In an experiment, researchers were able to match several dozen people with their supposedly de-identified medical records by combining public record searches and the information in a sample group of records purchased for $50 from Washington State. Among other things, “an executive treated for assault was found to have a painkiller addiction,” and a “retiree who crashed his motorcycle was described as arthritic and morbidly obese.”
CIVHC’s “De-Identified” data set for Colorado includes type of insurance, gender, month and year of birth, city of residence, race/ethnicity, month and year of admission, where service was provided, the zip code where service was provided, the DEA code or National Provider Identifier number code for the person providing service, details of the drugs prescribed and how they were delivered, and all payment details for everything. The de-identified data set also includes details of family relationships, such as whether the person receiving services is the spouse or child of the person who owns the family insurance policy.
The attack on medical privacy also represents another front in the legislature’s war on rural Colorado. In rural areas with small populations, there is more than enough data in the “de-identified data set” to link individuals to their medical records.
Consider Montrose hospital. In 2012, it hosted 2,563 surgeries and 469 births. In 2011, the hospital received 77 percent of its patients from an area with a population of about 42,000. It contained about 7,000 females of childbearing age, 4,347 people between 25 and 34, and 127 black people. Its service area includes the town of Naturita, population 635. Census records show that there are 32 Hispanic residents fewer than 10 of whom were between the ages of 15 and 40 in 2010. If the de-identified data set includes a birth by a Hispanic mother from Naturita, it would not be difficult to match her to her medical records.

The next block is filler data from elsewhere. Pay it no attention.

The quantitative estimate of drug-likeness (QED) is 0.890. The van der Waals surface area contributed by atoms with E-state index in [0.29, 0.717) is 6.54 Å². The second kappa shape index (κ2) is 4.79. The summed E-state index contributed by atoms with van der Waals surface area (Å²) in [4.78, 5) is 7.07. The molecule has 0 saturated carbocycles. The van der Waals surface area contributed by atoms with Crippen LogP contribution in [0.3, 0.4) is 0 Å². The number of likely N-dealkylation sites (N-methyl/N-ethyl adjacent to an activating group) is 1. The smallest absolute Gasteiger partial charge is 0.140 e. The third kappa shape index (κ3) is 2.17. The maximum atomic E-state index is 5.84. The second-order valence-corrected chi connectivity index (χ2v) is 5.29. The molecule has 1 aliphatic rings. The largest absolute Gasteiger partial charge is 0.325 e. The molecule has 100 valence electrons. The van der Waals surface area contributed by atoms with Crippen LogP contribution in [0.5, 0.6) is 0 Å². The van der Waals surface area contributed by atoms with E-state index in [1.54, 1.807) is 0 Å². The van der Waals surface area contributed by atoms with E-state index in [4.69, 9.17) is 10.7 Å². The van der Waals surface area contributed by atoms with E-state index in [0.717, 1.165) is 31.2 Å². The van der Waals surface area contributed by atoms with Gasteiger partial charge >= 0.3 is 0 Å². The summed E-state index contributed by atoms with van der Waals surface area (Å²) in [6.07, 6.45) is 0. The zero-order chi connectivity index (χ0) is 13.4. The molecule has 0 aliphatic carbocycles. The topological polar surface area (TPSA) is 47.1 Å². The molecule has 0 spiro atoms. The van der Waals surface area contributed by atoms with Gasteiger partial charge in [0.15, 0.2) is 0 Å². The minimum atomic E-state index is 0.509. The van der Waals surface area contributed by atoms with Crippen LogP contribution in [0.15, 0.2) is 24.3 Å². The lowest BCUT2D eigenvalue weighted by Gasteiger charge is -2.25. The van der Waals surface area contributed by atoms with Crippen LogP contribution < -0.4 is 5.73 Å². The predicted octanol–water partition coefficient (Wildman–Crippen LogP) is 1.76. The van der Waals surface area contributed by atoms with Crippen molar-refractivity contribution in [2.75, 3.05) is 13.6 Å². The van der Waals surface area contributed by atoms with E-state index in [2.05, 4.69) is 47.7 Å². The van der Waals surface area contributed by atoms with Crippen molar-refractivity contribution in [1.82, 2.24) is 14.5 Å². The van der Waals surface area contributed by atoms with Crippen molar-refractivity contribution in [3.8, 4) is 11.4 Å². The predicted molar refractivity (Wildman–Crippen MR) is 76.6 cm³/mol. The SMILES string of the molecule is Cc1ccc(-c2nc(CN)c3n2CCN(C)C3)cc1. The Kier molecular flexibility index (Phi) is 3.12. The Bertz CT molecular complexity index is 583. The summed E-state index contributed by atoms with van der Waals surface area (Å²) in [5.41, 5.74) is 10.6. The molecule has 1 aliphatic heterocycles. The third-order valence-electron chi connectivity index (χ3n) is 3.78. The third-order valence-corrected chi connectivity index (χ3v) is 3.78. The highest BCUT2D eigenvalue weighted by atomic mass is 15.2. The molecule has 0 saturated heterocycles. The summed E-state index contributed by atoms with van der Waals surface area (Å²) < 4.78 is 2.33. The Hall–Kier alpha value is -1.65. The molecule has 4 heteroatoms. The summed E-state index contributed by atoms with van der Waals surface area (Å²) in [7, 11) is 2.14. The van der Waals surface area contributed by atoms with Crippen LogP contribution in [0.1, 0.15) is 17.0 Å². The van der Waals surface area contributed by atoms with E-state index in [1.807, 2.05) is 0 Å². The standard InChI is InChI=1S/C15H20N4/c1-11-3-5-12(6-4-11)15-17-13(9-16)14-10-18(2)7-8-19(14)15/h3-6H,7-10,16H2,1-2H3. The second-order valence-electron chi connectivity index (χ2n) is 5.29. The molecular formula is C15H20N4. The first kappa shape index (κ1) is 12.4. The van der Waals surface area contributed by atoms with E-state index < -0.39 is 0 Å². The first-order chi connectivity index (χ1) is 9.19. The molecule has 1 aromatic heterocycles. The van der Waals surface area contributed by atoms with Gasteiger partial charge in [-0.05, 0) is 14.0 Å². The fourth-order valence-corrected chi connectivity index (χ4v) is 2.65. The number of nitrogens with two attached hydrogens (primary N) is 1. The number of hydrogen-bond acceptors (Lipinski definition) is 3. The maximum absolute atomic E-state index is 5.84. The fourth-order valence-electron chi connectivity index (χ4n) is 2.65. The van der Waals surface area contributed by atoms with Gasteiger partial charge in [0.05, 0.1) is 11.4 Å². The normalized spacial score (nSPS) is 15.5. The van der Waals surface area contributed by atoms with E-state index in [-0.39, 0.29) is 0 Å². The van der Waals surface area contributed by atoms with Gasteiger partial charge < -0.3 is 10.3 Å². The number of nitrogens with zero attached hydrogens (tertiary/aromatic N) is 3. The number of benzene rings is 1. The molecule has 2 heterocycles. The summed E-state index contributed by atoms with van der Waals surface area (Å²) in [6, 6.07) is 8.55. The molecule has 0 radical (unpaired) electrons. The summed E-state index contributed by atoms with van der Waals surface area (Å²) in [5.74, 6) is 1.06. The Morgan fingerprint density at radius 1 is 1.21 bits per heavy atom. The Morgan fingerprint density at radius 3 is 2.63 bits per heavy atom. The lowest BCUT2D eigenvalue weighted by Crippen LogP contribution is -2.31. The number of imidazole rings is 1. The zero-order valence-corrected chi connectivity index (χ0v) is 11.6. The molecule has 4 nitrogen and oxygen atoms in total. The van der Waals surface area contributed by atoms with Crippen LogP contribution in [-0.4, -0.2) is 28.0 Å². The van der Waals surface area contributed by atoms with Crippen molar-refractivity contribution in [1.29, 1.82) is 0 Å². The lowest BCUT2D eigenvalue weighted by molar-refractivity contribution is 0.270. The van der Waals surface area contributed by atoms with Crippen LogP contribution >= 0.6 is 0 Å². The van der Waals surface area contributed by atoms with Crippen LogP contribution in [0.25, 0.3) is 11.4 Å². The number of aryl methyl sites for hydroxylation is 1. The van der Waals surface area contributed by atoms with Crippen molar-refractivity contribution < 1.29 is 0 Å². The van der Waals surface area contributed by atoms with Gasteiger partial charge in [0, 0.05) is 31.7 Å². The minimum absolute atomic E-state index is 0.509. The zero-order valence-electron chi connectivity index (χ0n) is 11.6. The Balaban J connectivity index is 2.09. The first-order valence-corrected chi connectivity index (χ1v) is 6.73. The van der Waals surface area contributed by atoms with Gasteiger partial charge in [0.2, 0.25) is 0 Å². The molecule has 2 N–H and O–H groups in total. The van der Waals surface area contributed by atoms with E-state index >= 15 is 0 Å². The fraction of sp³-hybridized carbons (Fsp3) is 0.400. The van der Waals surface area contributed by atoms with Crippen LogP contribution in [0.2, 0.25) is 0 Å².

With the passage of the All-Payer Database, members of the Colorado legislature made it quite clear that protecting your medical privacy was not a priority. Until the law is repealed, along with similar requirements in ObamaCare, your medical records are for sale to the highest bidder.
Every future visit to a doctor or a hospital should be made with this in mind. If you need health care and you have, or have ever had, a health condition that you do not want to make public knowledge, you might be wise to travel to a state or foreign country that takes medical privacy more seriously.
IB-C-2013 (May 2013)
Author: Linda Gorman
Supporters of the Patient Protection and Affordable Care Act claim that it will reduce Colorado health care costs and health insurance premiums. Nonsense. Even economist Jonathan Gruber, an ObamaCare architect, estimated that it would increase premiums in Colorado’s individual market by 19 percent. Don’t be fooled when the businesses, bureaucrats, and non-profits who benefit from increasing your premiums choose to blame your higher costs on everything but the ObamaCare law.